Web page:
Craig cliff, short story“Just as you were asking the question it occurred to me that maybe one of the reasons behind the number of historical works that New Zealand writers are writing about is that sense that New Zealand was more knowable back then.” Craig Cliff

Romesh Gunesekera, Judge 2015CSSP“I think [the short story] is a wonderful form. I think the imaginative effort of writing one or reading one is the same as with a novel. The pleasures are slightly different.” Romesh Gunesekera

"The short story has to pick its fights and I think the same thing happens with a small country."
Craig Cliff

Margaret Atwood“Short stories and poetry were the two forms we were able to publish in the Sixties more easily than novels – in Canada…. In the first part of the Sixties it was hard to publish novels, if you were a Canadian writer, because nobody wanted to invest in you. They thought they would not be able to sell the product.” Margaret Atwood

jahnavi barua photo“The short story in vernacular Indian tradition has a lot of respect.” Jahnavi Barua

lorna goodison (landscape) credit Georgia Popplewell“Somebody would say “let me give you a story”. They never said let me tell you a story. “Let me give you a story”. And I took that to mean that a story was something that was given to you to help you.” Lorna Goodison

"One of the ways to think about writer’s block is that you’re not being truthful: you can’t find emotional energy to do the thing you’re doing because you’re bypassing an honesty and you’re using – as human beings do – all these masks and coats to deceive."
Binyavanga Wainana

Romesh Gunesekrea“[Prizes?] I think they’re very helpful. I think they’re sometimes overrated. I don’t think we entirely understand.  It was very nice to be shortlisted for the Booker – some people think I won it. It doesn’t seem to make any difference, really! I think the important prize are the ones that are actually some of the smaller prizes. When you’re starting it out it just gives a fledgling writer some recognition, some sense that someone’s read their work and thought it was good enough.” Romesh Gunesekera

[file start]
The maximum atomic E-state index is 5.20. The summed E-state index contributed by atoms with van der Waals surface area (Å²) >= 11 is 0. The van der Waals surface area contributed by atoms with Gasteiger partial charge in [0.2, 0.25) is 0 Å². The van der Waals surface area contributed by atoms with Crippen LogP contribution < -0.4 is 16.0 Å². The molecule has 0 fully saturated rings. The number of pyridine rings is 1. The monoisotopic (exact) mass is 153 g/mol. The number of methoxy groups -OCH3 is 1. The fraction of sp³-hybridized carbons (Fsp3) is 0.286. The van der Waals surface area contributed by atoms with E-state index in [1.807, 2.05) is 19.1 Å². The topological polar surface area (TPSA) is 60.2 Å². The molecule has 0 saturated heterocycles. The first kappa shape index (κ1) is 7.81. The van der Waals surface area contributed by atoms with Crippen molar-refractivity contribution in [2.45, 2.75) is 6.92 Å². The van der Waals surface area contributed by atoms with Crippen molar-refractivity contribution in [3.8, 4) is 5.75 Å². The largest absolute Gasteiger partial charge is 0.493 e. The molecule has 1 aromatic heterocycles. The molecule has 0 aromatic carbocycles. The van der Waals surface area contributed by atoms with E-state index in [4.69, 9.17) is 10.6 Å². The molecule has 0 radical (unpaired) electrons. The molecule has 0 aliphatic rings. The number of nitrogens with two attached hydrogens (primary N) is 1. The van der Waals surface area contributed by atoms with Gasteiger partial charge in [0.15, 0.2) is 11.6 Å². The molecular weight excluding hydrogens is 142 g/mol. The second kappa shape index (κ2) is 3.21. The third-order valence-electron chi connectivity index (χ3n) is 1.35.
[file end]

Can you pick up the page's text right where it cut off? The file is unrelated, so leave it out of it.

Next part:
lorna goodison (landscape) credit Georgia Popplewell“When I began to write there was nothing to get. There were no prizes, nobody paid attention to you. You just wrote because that was what you had to do.” Lorna Goodison

binyavanga Wainaina landscape (photo credit Francesco Alesi)“I feel like I have a duty to say censorship is bad…” Binyavanga Wainana

Romesh Gunesekera, Judge 2015CSSP“As a writer your responsibility is not to bore your reader.” Romesh Gunesekera

Margaret Atwood“You don’t know where anybody is either. If they say they’re in Timbuktu, they might be there, but you the reader do not know.” Margaret Atwood [making the case for online writing platforms].

"I really enjoy having a day job. I think it’s really useful to a writer – especially at this relatively early stage in my life – to keep having interactions with human beings on a daily basis."
Craig Cliff

Fflur-Dafydd-e1410476420766-470x357“Readers will stay with you. They will enter that strange reality for a bit and then they’ll be pleased to let go of it.” Fflur Dafydd

That was 23 things. We could easily have given you 29, 47 or 53. Hear these writers out in full by listening to their 10×10 podcasts on this site.